As lock down continues here a some fresh ideas to help you keep your little ones entertained while you are all at home together
Games to play when you are stuck inside
1. Hangman: You can play the traditional way or if your little one has yet to master spelling you can ask them 20 questions to which they give you a yes or no response.
2. Xs and O’s: This game can last for hours if you have enough paper! Simply draw three vertical and three horizontal lines overlapping each other so that you are left with nine squares. The winner is the person who manages to get a line of Xs or Os.
3. Card Games: Card games are always a great way to keep kids entertained, and snap is a really easy one. Divide the deck out between the number of players and keep placing them down until two match – the winner is the person who yells ‘snap’ first.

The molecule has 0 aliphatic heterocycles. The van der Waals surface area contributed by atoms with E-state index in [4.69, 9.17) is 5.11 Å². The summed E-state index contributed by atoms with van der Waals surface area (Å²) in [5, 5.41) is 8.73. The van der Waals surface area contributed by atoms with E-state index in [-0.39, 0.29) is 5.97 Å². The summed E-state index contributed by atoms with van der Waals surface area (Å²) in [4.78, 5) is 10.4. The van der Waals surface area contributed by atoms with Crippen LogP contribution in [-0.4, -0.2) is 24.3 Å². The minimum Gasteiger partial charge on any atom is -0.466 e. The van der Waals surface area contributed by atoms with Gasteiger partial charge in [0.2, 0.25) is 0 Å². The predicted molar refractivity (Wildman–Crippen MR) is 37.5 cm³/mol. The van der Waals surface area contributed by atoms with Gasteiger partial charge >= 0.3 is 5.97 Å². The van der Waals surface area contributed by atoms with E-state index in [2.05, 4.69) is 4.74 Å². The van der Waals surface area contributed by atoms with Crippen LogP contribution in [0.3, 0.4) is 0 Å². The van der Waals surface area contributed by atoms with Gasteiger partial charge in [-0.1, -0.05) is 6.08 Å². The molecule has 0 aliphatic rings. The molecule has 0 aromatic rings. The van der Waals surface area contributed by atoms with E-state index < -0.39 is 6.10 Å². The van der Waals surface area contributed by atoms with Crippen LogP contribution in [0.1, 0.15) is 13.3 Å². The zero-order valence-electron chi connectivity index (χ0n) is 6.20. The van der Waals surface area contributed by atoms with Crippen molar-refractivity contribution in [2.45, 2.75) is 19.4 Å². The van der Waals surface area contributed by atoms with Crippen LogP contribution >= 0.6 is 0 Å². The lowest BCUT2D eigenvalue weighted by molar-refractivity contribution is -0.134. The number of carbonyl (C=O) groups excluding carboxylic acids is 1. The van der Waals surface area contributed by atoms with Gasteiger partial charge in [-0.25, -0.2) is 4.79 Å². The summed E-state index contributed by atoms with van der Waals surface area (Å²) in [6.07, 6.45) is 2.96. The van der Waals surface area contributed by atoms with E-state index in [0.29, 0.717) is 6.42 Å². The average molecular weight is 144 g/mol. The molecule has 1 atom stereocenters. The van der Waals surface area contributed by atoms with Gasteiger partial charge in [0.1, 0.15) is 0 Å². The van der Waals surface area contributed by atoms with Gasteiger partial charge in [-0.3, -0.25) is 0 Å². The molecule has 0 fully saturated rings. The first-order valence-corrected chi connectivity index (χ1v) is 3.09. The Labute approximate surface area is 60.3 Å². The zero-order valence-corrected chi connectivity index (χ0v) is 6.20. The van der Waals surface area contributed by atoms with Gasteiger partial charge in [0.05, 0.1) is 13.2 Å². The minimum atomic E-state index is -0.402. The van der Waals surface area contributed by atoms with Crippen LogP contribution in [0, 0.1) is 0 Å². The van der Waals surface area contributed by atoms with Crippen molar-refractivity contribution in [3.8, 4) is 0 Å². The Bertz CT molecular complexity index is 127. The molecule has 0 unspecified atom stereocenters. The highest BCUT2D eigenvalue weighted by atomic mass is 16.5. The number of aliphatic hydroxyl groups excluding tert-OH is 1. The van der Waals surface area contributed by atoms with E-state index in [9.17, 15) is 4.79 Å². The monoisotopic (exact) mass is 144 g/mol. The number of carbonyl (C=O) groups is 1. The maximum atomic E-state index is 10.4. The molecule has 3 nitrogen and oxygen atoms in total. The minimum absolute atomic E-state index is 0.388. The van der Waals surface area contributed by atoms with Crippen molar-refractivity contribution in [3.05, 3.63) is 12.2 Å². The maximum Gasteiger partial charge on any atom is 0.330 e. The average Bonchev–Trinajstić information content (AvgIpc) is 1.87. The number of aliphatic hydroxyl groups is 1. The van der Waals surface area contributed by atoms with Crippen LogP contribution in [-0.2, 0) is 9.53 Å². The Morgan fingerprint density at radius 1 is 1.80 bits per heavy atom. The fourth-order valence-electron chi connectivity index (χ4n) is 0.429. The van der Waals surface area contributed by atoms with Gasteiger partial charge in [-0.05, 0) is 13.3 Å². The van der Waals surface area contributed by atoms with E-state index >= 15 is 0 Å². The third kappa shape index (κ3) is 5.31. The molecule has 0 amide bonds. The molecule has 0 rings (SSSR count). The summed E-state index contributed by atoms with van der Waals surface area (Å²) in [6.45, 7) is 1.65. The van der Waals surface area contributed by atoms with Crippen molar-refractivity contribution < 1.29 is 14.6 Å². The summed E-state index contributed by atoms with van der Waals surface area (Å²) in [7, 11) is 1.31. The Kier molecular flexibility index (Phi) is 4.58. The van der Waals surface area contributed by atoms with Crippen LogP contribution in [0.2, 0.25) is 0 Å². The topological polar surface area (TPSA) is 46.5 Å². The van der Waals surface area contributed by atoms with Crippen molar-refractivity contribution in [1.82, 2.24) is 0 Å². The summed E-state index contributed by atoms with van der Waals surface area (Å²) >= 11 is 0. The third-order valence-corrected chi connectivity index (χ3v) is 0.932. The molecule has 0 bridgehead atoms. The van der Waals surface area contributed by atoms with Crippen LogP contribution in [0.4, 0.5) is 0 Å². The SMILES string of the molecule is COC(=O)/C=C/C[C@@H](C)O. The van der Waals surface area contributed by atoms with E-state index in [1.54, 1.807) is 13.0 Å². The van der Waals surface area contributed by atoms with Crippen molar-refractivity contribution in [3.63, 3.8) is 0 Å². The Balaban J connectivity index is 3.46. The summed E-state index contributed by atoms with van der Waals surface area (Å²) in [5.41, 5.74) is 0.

4. Puppets: Make your very own puppets out of paper bags and put on a show for the rest of the family.
5. Hide and Seek: You don’t need to go outside to be able to play this fun game, there are plenty of places to hide in the home!
6. Indoor bowling: All you need is a beach ball or a football and ten empty bottles and you are guaranteed an afternoon of fun.
7. Touch and feel box: Fill four or five boxes with various textiles, food and toys so that each has a different feel. Cover them with a blanket and get the kids to guess what’s inside.
8. Target practice: Line up three different buckets each about a foot in front of the other. Each player then needs to throw a rolled up sock in each – the winner is the person who gets the sock in first.
9. Simon Says!: This is a really great way to have fun and act silly with the entire family.
10. Scavenger Hunt: Come up with a list of hard-to-find or hidden things in your house and give it to your child. Searching for the items can help keep both body and brain moving. Just be sure you match the quest with your child’s age and abilities. Here are some age-specific ideas:
a. Variation for preschoolers: Use pictures to show your child the things to try to find.
b. Variation for school age: Write down a list of things for your child to look for, but leave some open-ended, such as “something you can draw with.”
c. Variation for teens: Use riddles as clues. For example: Find something that gets wetter the more it dries. (A towel)